Casualties and fatalitiesEdit
China's official Xinhua News Agency reported on early Saturday, March 15, that 10 people to date had been burned to death by rioters, including two hotel employees and two shop owners. It also reported that the victims were all innocent civilians and that most of them were business people. It again reported on March 21 that, according to the Tibet regional government, 18 civilians and 1 police officer had been confirmed dead in the unrest by the night of Friday, March 15. In addition, the number of injured civilians rose to 382 from 325, 58 of whom were critically wounded. 241 police officers were injured, 23 of whom were critically wounded.
The Associated Press reported that at a press conference on Monday, March 17, Tibet Autonomous Region governor Champa Phuntsok announced that 16 had been confirmed dead over the weekend's violence and dozens injured. Other sources published after the same press conference indicate that China put the death toll in Lhasa at 13. The Associated Press claimed later that the Chinese government's official death toll from the previous week's rioting in Lhasa had risen to 22. Accordingly, the death toll provided by Xinhua had risen to 19.
According to James Miles, The Economist's correspondent in Lhasa, the police fatalities included both Tibetans and the Han ethnic group who were the target of much of the violence. Qiangba Puncog, the head of Tibet's regional government, said that Chinese police did not fire their guns or use anti-personnel weapons against the Tibetan protesters, even though the Tibetans wounded 61 police officers, including six seriously, and the Tibetan regional government reported that 13 innocent civilians had been killed by mobs.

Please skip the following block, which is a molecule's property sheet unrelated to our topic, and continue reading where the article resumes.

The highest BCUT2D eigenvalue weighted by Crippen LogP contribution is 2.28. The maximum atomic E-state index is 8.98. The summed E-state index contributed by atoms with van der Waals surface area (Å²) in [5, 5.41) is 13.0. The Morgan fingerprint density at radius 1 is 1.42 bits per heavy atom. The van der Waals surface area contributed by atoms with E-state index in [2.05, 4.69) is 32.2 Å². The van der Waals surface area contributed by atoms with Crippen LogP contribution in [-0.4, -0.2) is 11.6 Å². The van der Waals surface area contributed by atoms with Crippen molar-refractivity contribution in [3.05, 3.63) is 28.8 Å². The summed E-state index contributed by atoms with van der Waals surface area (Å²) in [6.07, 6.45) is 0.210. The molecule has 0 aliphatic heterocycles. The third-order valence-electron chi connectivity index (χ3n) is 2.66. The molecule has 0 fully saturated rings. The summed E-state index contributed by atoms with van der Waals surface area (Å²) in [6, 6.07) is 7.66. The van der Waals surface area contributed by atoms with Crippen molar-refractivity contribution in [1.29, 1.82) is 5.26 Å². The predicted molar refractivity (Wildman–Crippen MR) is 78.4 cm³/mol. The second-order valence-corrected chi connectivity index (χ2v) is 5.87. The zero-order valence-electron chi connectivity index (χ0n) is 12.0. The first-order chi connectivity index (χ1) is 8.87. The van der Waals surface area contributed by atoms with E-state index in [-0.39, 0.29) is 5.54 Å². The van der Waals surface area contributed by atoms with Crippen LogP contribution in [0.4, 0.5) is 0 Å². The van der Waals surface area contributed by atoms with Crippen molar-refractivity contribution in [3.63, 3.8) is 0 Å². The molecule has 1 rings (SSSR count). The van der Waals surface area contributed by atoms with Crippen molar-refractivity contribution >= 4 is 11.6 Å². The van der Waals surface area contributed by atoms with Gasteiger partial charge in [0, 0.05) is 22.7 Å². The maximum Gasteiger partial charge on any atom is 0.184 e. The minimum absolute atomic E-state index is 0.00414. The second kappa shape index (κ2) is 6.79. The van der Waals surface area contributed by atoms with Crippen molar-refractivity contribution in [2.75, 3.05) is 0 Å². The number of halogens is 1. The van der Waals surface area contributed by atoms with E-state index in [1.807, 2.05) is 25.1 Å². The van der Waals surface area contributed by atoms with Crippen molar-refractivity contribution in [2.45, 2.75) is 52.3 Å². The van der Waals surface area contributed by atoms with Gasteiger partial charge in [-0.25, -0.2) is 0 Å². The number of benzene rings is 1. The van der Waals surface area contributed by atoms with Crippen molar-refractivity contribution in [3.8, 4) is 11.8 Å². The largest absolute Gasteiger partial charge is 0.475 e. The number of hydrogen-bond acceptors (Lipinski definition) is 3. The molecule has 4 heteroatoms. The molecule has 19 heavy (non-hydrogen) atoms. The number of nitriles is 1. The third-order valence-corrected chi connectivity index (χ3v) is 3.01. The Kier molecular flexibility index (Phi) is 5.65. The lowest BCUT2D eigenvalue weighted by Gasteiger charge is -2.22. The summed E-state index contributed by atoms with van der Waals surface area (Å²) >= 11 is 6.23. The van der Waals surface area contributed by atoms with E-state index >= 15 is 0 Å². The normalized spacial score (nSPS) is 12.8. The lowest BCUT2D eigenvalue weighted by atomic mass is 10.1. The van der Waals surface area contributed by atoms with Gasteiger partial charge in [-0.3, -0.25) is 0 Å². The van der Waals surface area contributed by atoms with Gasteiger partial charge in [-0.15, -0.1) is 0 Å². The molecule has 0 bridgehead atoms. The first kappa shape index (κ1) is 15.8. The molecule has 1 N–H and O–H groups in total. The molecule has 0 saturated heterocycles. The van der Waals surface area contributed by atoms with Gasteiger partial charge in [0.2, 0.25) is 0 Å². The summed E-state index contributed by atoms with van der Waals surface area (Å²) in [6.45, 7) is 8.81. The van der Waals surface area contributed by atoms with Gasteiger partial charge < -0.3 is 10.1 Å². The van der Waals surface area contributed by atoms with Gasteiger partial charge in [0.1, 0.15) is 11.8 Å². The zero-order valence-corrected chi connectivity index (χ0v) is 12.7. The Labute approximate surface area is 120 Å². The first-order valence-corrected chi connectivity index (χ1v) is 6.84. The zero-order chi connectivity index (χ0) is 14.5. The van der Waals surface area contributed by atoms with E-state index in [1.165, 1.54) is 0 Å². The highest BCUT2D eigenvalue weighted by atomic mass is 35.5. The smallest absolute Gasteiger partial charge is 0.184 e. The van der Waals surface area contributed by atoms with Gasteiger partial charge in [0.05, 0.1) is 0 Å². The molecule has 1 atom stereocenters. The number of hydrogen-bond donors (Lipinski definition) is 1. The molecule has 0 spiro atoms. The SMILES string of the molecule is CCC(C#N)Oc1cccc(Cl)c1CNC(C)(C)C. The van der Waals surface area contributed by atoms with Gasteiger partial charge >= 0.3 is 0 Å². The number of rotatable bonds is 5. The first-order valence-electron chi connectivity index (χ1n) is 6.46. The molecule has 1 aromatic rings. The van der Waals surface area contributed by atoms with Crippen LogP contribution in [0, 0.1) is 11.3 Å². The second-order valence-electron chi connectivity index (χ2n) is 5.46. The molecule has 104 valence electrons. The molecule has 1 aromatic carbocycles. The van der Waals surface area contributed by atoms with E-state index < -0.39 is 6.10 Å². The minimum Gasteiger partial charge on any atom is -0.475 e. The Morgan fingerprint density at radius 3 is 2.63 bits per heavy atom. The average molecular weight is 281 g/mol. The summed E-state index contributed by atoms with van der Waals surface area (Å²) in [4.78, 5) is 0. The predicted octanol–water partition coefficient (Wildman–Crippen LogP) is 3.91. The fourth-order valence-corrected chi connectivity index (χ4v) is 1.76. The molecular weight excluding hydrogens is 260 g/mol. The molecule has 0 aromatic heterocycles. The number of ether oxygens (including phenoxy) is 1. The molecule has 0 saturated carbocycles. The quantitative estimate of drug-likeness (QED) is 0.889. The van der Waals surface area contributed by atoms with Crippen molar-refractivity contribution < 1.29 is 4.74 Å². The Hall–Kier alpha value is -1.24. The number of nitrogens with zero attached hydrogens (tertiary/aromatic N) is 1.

According to a news source affiliated with a Tibetan exile group, the People's Armed Police had blocked off water, electricity, food and health facilities in Sera, Drepung and Ganden monasteries and others active in the demonstrations. As a consequence, monks were suffering starvation, and on March 25 one monk reportedly died from starvation at Ramoche Temple.
On March 28, IHT reported 5 shopgirls, Yang Dongmei, 24; He Xinxin, 20; Chen Jia, 19; Liu Yan, 22; Ciren Zhuoga, 21 had been burned alive when the rioters torched the Yishion clothing store where they worked. The IHT article noted Ciren Zhuoga was Tibetan.
On April 5, the Tibetan Centre for Human Rights and Democracy (TCHRD) stated that the Chinese authorities arrested over 2,300 Tibetans from various parts of Tibet. According to the Tibetan Government in Exile, more than 140 people were killed in the crackdown on recent unrest.
On April 18, in an interview to Canadian journalists, it was reported that the Dalai Lama said that since the beginning of the demonstrations in Tibet at least 400 people had been killed and thousands of others arrested.
The Tibetan Centre for Human Rights and Democracy reported that a Tibetan woman, 38, who was involved in peaceful protests on 16 and March 17, 2008 in Ngaba County, died after being tortured in a Chinese prison. Following her release, the government hospital, possibly under the influence of local Chinese authorities, had refused to admit her.
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Western media accused Chinese officials of trying to contain information about the unrest and play down protests. According to The Guardian correspondent Tania Branigan, the government blocked foreign broadcasters and websites and denied journalists access to areas of unrest. Video sharing websites like YouTube, the entire The Guardian website, portions of the Yahoo! portal, and sections of The Times website had been restricted.